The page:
The essential handbook for anyone who has ever returned from a war zone, and their spouse, partner, or family members. Being back home can be as difficult, if not more so, than the time spent serving in a combat zone. It's with this truth that Colonel Charles W. Hoge, MD, a leading advocate for eliminating the stigma of mental health care, presents Once a Warrior—Always a Warrior, a groundbreaking resource with essential new insights for anyone who has ever returned home from a war zone. In clear practical language, Dr. Hoge explores the latest knowledge in combat stress, PTSD (post-traumatic stress disorder), mTBI (mild traumatic brain injury), other physiological reactions to war, and their treatment options. Recognizing that warriors and family members both change during deployment, he helps them better understand each other's experience, especially living with enduring survival skills from the combat environment that are often viewed as “symptoms” back home. The heart of this book focuses on what's necessary to successfully navigate the transition—“LANDNAV” for the home front. Once a Warrior—Always a Warrior shows how a warrior's knowledge and skills are vital for living at peace in an insane world.
The essential handbook for anyone who has ever returned from a war zone, and their spouse, partner, or family members. Being back home can be as difficult, if not more so, than the time spent serving in a combat zone. It's with this truth that Colonel Charles W. Hoge, MD, a leading advocate for eliminating the stigma of mental health care, presents Once a Warrior—Always a Warrior, a groundbreaking resource with essential new insights for anyone who has ever returned home from a war zone. In clear practical language, Dr. Hoge explores the latest knowledge in combat stress, PTSD (post-traumatic stress disorder), mTBI (mild traumatic brain injury), other physiological reactions to war, and their treatment options. Recognizing that warriors and family members both change during deployment, he helps them better understand each other's experience, especially living with enduring survival skills from the combat environment that are often viewed as “symptoms” back home. The heart of this book focuses on what's necessary to successfully navigate the transition—“LANDNAV” for the home front. Once a Warrior—Always a Warrior shows how a warrior's knowledge and skills are vital for living at peace in an insane world.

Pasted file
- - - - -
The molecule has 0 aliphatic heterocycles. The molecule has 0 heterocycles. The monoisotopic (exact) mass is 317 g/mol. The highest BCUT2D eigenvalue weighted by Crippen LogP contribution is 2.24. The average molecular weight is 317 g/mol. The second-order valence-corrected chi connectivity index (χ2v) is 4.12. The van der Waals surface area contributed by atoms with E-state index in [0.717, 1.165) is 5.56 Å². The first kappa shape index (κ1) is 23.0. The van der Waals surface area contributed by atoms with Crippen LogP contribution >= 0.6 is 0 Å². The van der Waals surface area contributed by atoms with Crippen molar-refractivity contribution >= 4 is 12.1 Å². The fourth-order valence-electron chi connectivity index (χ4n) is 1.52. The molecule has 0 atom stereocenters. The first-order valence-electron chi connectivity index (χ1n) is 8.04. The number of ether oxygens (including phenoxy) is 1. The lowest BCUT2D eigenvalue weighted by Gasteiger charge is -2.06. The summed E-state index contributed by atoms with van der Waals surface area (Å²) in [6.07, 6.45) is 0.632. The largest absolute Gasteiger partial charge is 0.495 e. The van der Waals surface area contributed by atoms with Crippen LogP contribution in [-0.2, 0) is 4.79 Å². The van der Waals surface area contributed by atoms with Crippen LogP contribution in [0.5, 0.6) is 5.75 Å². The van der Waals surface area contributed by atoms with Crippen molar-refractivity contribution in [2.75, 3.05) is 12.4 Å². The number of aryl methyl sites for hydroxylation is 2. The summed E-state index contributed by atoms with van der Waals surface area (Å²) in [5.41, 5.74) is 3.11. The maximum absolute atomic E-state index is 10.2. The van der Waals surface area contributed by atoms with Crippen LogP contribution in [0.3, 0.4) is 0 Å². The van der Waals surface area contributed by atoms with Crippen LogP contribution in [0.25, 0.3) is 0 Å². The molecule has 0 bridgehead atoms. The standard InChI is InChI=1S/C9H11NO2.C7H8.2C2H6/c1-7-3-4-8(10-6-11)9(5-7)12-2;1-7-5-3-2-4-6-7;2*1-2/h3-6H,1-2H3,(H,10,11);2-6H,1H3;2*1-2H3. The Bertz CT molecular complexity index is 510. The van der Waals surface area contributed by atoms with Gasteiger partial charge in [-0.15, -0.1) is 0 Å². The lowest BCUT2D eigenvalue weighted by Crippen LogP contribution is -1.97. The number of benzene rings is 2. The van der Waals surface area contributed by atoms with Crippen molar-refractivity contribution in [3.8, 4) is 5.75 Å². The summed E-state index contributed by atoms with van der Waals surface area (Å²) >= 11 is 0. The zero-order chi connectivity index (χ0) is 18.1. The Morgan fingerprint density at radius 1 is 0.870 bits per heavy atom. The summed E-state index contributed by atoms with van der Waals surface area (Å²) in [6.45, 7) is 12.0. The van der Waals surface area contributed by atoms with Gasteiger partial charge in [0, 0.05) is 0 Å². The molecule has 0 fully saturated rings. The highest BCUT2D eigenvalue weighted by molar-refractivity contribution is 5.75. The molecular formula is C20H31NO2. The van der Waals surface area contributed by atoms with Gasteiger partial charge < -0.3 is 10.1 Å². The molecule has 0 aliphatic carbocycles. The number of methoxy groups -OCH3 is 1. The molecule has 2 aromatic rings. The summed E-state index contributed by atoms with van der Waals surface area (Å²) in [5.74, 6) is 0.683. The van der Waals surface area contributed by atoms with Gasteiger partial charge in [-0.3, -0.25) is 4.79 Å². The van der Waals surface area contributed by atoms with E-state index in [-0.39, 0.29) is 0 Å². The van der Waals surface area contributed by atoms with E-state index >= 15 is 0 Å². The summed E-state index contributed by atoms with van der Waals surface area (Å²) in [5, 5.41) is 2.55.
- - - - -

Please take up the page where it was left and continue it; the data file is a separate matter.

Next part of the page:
The essential handbook for anyone who has ever returned from a war zone, and their spouse, partner, or family members. Being back home can be as difficult, if not more so, than the time spent serving in a combat zone. It’s with this truth that Colonel Charles W. Hoge, MD, a leading advocate for eliminating the stigma of mental health care, presents Once a Warrior—Always a Warrior, a groundbreaking resource with essential new insights for anyone who has ever returned home from a war zone. In clear practical language, Dr. Hoge explores the latest knowledge in combat stress, PTSD (post-traumatic stress disorder), mTBI (mild traumatic brain injury), other physiological reactions to war, and their treatment options. Recognizing that warriors and family members both change during deployment, he helps them better understand each other’s experience, especially living with enduring survival skills from the combat environment that are often viewed as “symptoms” back home. The heart of this book focuses on what’s necessary to successfully navigate the transition—“LANDNAV” for the home front. Once a Warrior—Always a Warrior shows how a warrior’s knowledge and skills are vital for living at peace in an insane world.